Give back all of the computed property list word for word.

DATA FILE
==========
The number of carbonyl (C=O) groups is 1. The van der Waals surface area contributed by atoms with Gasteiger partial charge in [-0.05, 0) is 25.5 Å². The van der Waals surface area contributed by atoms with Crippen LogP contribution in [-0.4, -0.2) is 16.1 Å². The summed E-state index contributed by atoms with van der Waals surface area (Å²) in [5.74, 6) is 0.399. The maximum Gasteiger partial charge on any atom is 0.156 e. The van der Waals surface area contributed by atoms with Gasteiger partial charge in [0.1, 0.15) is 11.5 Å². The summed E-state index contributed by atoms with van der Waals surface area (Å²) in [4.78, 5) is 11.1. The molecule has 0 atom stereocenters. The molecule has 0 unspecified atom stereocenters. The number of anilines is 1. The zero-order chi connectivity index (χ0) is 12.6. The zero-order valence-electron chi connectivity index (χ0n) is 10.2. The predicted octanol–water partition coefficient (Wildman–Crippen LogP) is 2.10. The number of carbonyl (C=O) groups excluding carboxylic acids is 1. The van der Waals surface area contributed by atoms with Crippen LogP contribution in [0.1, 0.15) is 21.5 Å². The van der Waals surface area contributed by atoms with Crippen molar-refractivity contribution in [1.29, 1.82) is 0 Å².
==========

The number of carbonyl (C=O) groups is 1. The van der Waals surface area contributed by atoms with Gasteiger partial charge in [-0.05, 0) is 25.5 Å². The van der Waals surface area contributed by atoms with Crippen LogP contribution in [-0.4, -0.2) is 16.1 Å². The summed E-state index contributed by atoms with van der Waals surface area (Å²) in [5.74, 6) is 0.399. The maximum Gasteiger partial charge on any atom is 0.156 e. The van der Waals surface area contributed by atoms with Gasteiger partial charge in [0.1, 0.15) is 11.5 Å². The summed E-state index contributed by atoms with van der Waals surface area (Å²) in [4.78, 5) is 11.1. The molecule has 0 atom stereocenters. The molecule has 0 unspecified atom stereocenters. The number of anilines is 1. The zero-order chi connectivity index (χ0) is 12.6. The zero-order valence-electron chi connectivity index (χ0n) is 10.2. The predicted octanol–water partition coefficient (Wildman–Crippen LogP) is 2.10. The number of carbonyl (C=O) groups excluding carboxylic acids is 1. The van der Waals surface area contributed by atoms with Crippen LogP contribution in [0.1, 0.15) is 21.5 Å². The van der Waals surface area contributed by atoms with Crippen molar-refractivity contribution in [1.29, 1.82) is 0 Å².